Before you even reach for the play button on ‘Heavy Is The Head’, it goes without saying that Stormzy has a lot to prove. Second albums are difficult at the best of times, but it’s a much fiercer beast to tame once stoked with the expectations brought on by a killer headline set at the biggest festival in the world and following up a platinum-selling, Number One debut.
The decision to drop the LP on the morning after a critical general election shows Stormzy facing his duty as the voice of his generation head on, a heavy obligation captured on the album’s cover as the rapper casts a sorrowful glance down at the Banksy-designed stab vest emblazoned with the Union Jack; our broken Britain. “When Banksy put the vest on me / I felt like God was testing me,” he spits on ‘Audacity’.
Let’s face it, there’s only so long an artist as big as Stormzy can keep the gap between expectation and reality on a level-playing field before it catches up with him, ‘Heavy Is The Head’ demonstrates he’s kept these opposing forces in perfect balance. Like life itself, there’s flashes of humour, love, heartbreak, politics, fun, vulnerability and identity (in both its searching and celebratory form) across its 16 tracks.
Opener ‘Big Michael’ is grime in its purest form, a balls-out battlecry of bravado bubbling on top of an urgent instrumental littered with stabs of brass. The aforementioned ‘Audacity’ follows providing a double-shot of adrenaline, before the more meditative spirit of ‘Crown’ spills through the speakers as he attempts to make peace with his position as “the voice of the young black youth”.
Beyond these first handful of tracks, Stormzy’s engulfing snarl is largely kept at bay in favour of a smoother style which drops in and out of melody; a skill he’s become well-versed in. The second half of ‘Rachael’s Little Brother’ is a beautiful slither of piano-led balladry featuring full-on singing, and the interlude ‘Don’t Forget To Breathe’ sees Yebba providing a lush counter-melody to his soulful croon.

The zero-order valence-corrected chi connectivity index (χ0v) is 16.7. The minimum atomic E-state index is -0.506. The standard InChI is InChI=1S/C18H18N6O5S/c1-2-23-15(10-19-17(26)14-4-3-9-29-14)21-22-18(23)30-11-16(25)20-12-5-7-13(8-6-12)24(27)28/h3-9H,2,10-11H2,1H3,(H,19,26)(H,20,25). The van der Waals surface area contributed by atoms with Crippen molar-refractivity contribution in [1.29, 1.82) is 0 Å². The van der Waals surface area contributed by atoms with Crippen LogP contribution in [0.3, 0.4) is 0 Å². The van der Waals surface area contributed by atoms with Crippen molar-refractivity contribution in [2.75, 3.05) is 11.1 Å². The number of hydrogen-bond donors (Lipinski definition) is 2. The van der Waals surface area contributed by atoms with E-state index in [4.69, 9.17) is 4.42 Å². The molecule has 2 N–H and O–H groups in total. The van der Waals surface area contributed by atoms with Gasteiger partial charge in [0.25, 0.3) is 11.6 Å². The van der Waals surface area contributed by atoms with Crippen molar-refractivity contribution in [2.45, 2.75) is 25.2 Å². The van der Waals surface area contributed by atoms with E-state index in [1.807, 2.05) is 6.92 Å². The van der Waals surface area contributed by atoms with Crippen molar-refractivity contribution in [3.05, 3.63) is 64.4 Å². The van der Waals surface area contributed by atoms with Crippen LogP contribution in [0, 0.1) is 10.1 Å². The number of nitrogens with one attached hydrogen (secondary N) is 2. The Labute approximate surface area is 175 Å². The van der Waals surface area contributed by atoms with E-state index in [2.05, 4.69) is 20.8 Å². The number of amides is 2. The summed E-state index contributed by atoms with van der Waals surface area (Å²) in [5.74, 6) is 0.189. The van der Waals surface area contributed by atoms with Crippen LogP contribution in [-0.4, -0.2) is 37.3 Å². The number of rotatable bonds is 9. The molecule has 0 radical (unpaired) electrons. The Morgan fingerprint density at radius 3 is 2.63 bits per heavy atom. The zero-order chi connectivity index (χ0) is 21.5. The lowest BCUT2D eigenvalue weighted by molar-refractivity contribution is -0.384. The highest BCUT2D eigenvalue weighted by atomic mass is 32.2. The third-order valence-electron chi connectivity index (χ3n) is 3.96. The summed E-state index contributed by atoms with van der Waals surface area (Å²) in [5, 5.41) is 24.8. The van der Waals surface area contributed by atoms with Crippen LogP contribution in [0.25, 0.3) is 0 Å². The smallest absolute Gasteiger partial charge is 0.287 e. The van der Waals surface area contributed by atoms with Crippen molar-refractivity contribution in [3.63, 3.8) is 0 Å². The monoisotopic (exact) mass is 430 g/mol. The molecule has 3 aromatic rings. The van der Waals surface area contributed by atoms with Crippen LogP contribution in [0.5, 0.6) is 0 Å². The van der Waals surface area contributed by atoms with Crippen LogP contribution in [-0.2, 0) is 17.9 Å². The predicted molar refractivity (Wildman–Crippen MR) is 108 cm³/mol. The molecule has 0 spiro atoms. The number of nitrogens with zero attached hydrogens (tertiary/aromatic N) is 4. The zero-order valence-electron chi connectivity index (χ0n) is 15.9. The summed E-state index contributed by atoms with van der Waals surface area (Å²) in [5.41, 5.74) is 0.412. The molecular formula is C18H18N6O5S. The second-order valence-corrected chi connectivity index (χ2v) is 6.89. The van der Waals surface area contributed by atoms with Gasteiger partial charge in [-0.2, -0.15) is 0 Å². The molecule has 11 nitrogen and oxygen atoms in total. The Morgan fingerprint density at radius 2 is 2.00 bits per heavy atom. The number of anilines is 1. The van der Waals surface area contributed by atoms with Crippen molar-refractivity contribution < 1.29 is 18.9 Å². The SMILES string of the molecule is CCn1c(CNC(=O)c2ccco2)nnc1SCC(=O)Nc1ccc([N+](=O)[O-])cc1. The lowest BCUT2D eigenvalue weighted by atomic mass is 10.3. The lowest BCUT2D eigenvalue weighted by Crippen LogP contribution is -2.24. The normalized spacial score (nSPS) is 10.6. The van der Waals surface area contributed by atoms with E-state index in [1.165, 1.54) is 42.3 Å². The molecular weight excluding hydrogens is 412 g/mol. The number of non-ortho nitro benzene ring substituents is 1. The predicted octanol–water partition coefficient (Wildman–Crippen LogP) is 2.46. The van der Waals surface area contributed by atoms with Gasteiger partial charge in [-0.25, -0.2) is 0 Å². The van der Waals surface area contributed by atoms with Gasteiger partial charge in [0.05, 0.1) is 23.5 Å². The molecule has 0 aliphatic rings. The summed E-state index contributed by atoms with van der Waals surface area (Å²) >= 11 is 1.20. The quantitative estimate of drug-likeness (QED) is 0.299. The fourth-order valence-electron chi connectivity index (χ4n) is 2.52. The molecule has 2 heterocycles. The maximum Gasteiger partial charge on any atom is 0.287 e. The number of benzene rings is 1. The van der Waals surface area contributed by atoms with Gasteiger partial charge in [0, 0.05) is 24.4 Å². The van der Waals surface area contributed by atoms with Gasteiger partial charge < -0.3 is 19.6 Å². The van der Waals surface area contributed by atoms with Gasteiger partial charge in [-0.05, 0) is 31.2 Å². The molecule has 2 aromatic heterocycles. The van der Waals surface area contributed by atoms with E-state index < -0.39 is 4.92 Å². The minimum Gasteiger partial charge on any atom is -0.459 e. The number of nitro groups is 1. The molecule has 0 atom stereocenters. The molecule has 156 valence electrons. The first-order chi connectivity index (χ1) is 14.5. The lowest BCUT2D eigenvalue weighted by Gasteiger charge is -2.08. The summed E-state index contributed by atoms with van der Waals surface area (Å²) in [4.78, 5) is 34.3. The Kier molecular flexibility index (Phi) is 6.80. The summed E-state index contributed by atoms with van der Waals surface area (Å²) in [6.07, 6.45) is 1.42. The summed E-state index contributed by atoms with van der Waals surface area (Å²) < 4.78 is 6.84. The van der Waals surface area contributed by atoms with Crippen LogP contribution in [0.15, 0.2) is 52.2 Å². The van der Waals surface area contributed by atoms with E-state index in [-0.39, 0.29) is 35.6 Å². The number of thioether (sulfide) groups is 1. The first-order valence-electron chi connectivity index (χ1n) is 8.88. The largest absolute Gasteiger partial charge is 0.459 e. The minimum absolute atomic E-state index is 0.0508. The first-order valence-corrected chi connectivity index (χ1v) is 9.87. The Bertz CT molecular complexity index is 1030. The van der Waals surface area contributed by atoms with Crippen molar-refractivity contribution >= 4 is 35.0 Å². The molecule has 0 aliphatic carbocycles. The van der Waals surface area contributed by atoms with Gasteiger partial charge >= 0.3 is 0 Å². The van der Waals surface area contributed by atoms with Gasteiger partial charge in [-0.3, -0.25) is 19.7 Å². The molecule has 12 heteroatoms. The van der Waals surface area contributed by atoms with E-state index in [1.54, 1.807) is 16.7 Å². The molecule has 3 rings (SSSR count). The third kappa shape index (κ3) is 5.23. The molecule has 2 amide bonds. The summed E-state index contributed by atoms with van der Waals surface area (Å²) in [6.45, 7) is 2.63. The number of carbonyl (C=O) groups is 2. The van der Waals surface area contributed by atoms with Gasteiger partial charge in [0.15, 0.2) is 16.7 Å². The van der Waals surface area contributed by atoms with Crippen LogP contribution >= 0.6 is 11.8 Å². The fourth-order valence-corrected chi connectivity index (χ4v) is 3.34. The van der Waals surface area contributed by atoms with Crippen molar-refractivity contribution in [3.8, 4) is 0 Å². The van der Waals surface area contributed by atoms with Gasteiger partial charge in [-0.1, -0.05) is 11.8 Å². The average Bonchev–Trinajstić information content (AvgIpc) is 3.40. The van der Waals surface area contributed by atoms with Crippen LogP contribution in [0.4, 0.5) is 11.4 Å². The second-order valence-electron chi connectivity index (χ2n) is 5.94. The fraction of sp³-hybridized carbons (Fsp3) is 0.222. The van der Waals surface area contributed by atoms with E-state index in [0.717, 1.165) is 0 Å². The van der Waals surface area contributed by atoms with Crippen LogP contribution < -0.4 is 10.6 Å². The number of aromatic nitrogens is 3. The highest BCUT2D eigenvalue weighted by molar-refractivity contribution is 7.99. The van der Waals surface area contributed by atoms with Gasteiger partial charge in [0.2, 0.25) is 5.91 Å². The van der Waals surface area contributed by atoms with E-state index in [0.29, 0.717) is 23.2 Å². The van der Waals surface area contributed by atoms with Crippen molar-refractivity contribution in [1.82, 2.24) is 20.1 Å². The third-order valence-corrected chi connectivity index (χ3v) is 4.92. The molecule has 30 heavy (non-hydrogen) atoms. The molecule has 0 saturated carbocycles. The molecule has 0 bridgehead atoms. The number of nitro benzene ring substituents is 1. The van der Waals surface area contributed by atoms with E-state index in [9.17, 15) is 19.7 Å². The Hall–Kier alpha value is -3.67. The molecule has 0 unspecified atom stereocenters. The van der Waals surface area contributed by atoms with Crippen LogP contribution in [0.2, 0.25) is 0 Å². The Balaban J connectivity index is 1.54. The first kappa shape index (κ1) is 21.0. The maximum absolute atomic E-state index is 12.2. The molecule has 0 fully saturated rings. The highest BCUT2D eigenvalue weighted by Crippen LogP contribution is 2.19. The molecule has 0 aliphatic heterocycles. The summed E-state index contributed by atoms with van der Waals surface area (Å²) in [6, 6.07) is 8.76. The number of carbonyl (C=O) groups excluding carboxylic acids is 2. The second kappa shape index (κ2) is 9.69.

The arrangements are well crafted and the production remains irresistibly smooth throughout, but at times you partly wish he’d been a little more playful, as it’s the more experimental moments that really flourish. Particularly standout ‘Rainfall’ which features lo-fi guitars, marimbas and a stunning sequence that emulates the melodic turns of ‘90s R&B girl groups to dazzling effect. Later, the use of varispeed on ‘Handsome’ gives an idiosyncratic twist to an otherwise stone-cold banger.
There’s also a handful of breakup tracks here that most likely chronicle his split from Radio 1 DJ, Maya Jama, “I know things are OK but I need you to do better,” goes the forlorn refrain over bass drums and finger snaps on ‘Do Better’ as he takes a walk in his ex-lover’s shoes.
Stormzy certainly has a mainstream audience to appeal to now - he recently sold out a number of dates on his UK arena tour for 2020 which begins with a three-night stint at London’s O2, it’s a victory not only for the man himself but for the wider genre he represents; especially as it went unrecognised by the masses for so long. Yes, there are poppier moments here, namely ‘Superheroes’ and ‘Own It’ featuring Ed Sheeran and Burna Boy, but it never feels forced or like he’s pandering to his newfound audience, as he explains on the fun throwaway of ‘Pop Boy’ - “I’ll never stop popping, I’m the pop boy”.
The labyrinthine complexities of human nature are explored here in all their grit and glory, but it’s the combination of Stormzy’s charm and his knack for storytelling that allows ‘H.I.T.H’ to glimmer with a universal appeal that will please both his mainstream audience and grime fans of old; an almost impossible task that he’s amazingly pulled off.